WHAT ARE YOU DOING THE REST OF YOUR LIFE?: Interviews with people “of a certain age” provided the patter for the non-linear book of Taking My Turn, the Gary William Friedman–Will Holt–Robert H. Livingston musical which rates a concert reprise March 9 at Feinstein’s/54 Below. Mel Gussow of The New York Times’ described it as “a musical about aging that is irrepressibly young at heart,” and it wound up winning the 1983 Outer Critics Award for Best Lyrics and Music. A seasoned cast made it sing. . . . The senior cast assembled for the current one-night-only event consists of George Dvorsky, Nina Hennessey, James Jackson Jr., Sally Mayes, Martin Vidnovic, Alan Wager, Rema Webb and Karen Ziemba. . . . The delightful Miss Z will spend the next night at York Theater with Liz Callaway cherry-picking their way through 60-plus years of Sheldon Harnick songs. The legendary lyricist will punctuate the evening with anecdotes about the making of She Loves Me, The Rothschilds, Tenderloin, Rex, Fiorello! and, oh yes, Fiddler on the Roof. . . . The happenstance of how Fiddler got its title is a doozy. In the recent documentary on show, Harnick remembered how Jerome Robbins felt a strong affinity between the work of Marc Chagall and the Eastern European peasants in the play. He even showed [Jerry] Bock & Harnick a Chagall painting of a man playing a violin, floating a bit above the roof. It fascinated them, and one of them—Harnick couldn’t recall who—suggested that Fiddler on the Roof ought to be the title of their show. Voila!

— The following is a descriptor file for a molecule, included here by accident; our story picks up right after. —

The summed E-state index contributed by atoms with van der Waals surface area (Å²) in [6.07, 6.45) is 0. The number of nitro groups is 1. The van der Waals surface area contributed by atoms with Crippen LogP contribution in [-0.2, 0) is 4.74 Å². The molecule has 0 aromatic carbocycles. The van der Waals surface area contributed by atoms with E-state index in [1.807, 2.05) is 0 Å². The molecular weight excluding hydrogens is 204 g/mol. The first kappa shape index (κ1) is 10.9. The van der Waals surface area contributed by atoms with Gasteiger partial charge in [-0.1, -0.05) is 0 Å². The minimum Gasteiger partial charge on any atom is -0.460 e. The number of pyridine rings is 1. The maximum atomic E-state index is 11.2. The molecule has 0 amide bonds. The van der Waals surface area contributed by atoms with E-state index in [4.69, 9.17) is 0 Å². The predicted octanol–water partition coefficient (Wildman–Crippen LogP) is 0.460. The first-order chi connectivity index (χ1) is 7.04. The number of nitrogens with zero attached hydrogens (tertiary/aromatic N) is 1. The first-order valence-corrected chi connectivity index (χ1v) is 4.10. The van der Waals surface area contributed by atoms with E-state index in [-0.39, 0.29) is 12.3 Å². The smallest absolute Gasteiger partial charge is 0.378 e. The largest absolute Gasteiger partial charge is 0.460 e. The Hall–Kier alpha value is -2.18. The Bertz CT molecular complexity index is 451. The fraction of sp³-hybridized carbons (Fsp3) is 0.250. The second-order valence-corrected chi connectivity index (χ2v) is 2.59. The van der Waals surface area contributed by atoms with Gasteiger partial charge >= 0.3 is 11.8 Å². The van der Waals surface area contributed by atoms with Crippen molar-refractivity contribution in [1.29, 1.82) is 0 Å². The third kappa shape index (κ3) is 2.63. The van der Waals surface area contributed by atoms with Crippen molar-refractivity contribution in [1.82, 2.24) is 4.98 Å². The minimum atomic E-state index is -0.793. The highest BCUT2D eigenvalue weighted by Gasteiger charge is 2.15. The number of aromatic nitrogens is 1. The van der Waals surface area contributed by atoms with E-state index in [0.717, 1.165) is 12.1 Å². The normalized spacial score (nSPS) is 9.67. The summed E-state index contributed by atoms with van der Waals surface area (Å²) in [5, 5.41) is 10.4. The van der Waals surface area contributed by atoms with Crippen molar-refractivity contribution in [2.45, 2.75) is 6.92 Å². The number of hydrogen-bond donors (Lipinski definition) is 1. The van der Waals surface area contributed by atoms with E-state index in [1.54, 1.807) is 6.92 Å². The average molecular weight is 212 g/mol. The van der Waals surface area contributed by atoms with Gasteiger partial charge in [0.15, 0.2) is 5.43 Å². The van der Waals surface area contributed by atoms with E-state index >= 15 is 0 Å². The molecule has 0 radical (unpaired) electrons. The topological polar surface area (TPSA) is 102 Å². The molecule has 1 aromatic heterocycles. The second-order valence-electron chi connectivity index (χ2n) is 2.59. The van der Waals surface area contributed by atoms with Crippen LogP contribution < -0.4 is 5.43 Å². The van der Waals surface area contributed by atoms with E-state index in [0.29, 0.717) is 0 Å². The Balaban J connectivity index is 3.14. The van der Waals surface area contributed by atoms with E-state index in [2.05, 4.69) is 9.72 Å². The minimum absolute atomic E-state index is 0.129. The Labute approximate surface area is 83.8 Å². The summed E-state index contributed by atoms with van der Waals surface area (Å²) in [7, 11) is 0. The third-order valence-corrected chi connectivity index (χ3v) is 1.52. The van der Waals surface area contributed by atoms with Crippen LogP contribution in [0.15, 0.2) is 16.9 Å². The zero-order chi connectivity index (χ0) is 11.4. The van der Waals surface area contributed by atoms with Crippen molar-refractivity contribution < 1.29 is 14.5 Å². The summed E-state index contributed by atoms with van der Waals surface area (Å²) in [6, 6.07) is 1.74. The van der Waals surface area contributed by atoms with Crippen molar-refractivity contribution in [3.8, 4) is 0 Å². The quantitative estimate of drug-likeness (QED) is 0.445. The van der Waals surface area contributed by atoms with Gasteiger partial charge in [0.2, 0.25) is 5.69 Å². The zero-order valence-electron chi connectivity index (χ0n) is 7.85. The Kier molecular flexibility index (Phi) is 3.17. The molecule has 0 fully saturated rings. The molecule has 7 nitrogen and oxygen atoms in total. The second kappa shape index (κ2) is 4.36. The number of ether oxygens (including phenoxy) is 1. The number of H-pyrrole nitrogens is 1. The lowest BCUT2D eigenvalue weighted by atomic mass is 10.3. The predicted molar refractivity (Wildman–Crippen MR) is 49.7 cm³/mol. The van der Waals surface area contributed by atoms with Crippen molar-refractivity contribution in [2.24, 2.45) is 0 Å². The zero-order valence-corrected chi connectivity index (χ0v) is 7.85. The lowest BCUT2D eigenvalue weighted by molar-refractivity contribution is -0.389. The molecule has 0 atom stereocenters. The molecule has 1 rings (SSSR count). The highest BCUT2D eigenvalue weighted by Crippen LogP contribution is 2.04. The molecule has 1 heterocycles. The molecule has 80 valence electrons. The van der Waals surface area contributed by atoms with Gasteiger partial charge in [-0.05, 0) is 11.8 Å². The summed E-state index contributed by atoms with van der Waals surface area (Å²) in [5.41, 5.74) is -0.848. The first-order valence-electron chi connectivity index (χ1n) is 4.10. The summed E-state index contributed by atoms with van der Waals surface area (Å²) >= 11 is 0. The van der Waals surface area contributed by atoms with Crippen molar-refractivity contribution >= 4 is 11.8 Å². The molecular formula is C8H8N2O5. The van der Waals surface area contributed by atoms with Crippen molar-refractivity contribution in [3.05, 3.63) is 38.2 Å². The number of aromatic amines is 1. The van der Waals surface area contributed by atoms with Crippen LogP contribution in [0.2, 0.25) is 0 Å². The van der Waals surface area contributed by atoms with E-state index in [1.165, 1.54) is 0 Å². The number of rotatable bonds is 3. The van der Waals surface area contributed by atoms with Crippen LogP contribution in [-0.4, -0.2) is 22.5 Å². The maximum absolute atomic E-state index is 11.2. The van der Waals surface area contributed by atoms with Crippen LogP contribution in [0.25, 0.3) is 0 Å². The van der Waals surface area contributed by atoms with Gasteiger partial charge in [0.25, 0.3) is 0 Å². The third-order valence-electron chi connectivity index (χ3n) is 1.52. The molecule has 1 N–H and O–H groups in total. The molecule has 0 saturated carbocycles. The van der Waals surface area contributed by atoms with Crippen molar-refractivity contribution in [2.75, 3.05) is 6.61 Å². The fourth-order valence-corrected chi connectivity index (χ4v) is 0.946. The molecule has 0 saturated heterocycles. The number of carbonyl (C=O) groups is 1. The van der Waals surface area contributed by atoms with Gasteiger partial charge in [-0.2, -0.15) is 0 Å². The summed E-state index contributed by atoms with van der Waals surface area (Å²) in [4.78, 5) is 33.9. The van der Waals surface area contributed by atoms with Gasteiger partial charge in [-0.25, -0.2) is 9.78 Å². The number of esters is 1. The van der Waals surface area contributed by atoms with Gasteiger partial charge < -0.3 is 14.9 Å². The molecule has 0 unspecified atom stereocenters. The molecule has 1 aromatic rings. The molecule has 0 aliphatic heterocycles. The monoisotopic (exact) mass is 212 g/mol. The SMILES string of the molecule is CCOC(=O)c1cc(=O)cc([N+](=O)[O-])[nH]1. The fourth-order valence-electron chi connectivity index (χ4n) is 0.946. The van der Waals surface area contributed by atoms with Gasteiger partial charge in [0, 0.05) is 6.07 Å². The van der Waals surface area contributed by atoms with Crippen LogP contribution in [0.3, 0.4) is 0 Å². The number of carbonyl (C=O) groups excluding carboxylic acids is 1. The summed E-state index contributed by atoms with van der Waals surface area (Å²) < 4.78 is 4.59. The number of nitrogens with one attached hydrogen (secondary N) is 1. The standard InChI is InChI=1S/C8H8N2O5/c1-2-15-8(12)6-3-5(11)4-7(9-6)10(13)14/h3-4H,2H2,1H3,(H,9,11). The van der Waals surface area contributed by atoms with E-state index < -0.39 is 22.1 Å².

WHAT’S IN A NAME? Seven years after debuting at the Humana Festival, Will Eno’s Gnit has found its way to Brooklyn’s Theater for a New Audience. That’s the way he spells and adapts Ibsen’s Peer Gynt. At one point, the title character (played by Joe Cirnutte) shrugs it off as “a typo.” Well, you know Eno. . . . The Neighbors’ Window, a 21-minute short that was a big surprise win at last month’s Academy Awards, stars Maria Dizzia (a.k.a. Mrs. Eno) and Greg Keller as middle-aged marrieds-with-children, who become envious voyeurs when randy twenty-somethings move into the Manhattan high-rise across the street. Despite its brevity, the film packs a startling and poignant wallop: The voyeurs don’t realize till it’s too late they’ve been ogled right back–with a different kind of envy. It’s a trick ending worthy of O. Henry.
THE PRESIDENT AND THE UNPRECEDENTED: That newfound film critic, Donald J. Trump, weighed in heavily and negatively (and, yes, sight unseen) on South Korea’s Parasite, the first foreign-language/subtitled film to win the Academy Award for Best Picture. Neon, the movie’s U.S. distributor, was sympathetic to the President’s problem: “Understandable, he can’t read.” To which, Bette Midler tweeted her raspberry: “I’m more upset that a parasite won the White House.” . . . Trump’s idea of an Oscar-worthy film is exactly 80 years old. “Can we get Gone With the Wind back please?” he pleaded, apparently obviously to the revisionist view that this blockbuster had demeaning stereotypes of Blacks and a romanticized nostalgia of the South and slavery. . . . There may be other attractions at the IFC Center these days, but its marquee, you gotta admit, is pretty unprecedented, Mr. President:
PARASITE – WINNER OF
4 ACADEMY AWARDS:
BEST PICTURE, DIR,
SCREENPLAY, INT’L FILM